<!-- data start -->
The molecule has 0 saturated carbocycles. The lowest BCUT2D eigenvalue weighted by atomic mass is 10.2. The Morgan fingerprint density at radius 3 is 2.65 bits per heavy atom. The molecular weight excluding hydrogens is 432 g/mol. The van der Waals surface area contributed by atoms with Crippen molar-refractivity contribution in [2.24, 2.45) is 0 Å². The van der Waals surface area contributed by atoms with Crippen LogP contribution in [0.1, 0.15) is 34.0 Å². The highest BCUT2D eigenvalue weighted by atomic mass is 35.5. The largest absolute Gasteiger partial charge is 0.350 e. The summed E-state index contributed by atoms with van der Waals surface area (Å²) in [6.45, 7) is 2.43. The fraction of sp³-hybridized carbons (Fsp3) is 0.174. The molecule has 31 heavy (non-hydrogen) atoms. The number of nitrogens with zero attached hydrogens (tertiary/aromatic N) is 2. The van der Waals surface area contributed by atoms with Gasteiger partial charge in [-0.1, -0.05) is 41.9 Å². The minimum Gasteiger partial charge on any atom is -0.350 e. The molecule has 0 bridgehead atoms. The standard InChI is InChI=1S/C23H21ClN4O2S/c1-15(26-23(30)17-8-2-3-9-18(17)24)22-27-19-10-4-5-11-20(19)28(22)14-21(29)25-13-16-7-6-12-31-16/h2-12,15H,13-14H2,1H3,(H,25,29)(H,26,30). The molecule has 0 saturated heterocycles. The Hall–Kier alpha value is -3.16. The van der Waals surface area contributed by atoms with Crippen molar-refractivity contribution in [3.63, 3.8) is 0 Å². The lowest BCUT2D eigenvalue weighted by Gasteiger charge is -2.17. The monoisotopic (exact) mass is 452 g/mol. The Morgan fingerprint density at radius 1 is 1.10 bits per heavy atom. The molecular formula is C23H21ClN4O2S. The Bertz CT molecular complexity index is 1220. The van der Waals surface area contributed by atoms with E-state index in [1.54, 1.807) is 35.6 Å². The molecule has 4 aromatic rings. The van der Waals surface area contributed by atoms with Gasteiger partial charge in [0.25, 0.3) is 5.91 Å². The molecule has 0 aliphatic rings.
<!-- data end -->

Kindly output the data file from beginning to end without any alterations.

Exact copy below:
The molecule has 0 saturated carbocycles. The lowest BCUT2D eigenvalue weighted by atomic mass is 10.2. The Morgan fingerprint density at radius 3 is 2.65 bits per heavy atom. The molecular weight excluding hydrogens is 432 g/mol. The van der Waals surface area contributed by atoms with Crippen molar-refractivity contribution in [2.24, 2.45) is 0 Å². The van der Waals surface area contributed by atoms with Crippen LogP contribution in [0.1, 0.15) is 34.0 Å². The highest BCUT2D eigenvalue weighted by atomic mass is 35.5. The largest absolute Gasteiger partial charge is 0.350 e. The summed E-state index contributed by atoms with van der Waals surface area (Å²) in [6.45, 7) is 2.43. The fraction of sp³-hybridized carbons (Fsp3) is 0.174. The molecule has 31 heavy (non-hydrogen) atoms. The number of nitrogens with zero attached hydrogens (tertiary/aromatic N) is 2. The van der Waals surface area contributed by atoms with Gasteiger partial charge in [-0.1, -0.05) is 41.9 Å². The minimum Gasteiger partial charge on any atom is -0.350 e. The molecule has 0 bridgehead atoms. The standard InChI is InChI=1S/C23H21ClN4O2S/c1-15(26-23(30)17-8-2-3-9-18(17)24)22-27-19-10-4-5-11-20(19)28(22)14-21(29)25-13-16-7-6-12-31-16/h2-12,15H,13-14H2,1H3,(H,25,29)(H,26,30). The molecule has 0 saturated heterocycles. The Hall–Kier alpha value is -3.16. The van der Waals surface area contributed by atoms with Crippen molar-refractivity contribution in [3.63, 3.8) is 0 Å². The lowest BCUT2D eigenvalue weighted by Gasteiger charge is -2.17. The monoisotopic (exact) mass is 452 g/mol. The Morgan fingerprint density at radius 1 is 1.10 bits per heavy atom. The molecular formula is C23H21ClN4O2S. The Bertz CT molecular complexity index is 1220. The van der Waals surface area contributed by atoms with E-state index in [1.54, 1.807) is 35.6 Å². The molecule has 4 aromatic rings. The van der Waals surface area contributed by atoms with Gasteiger partial charge in [0.25, 0.3) is 5.91 Å². The molecule has 0 aliphatic rings.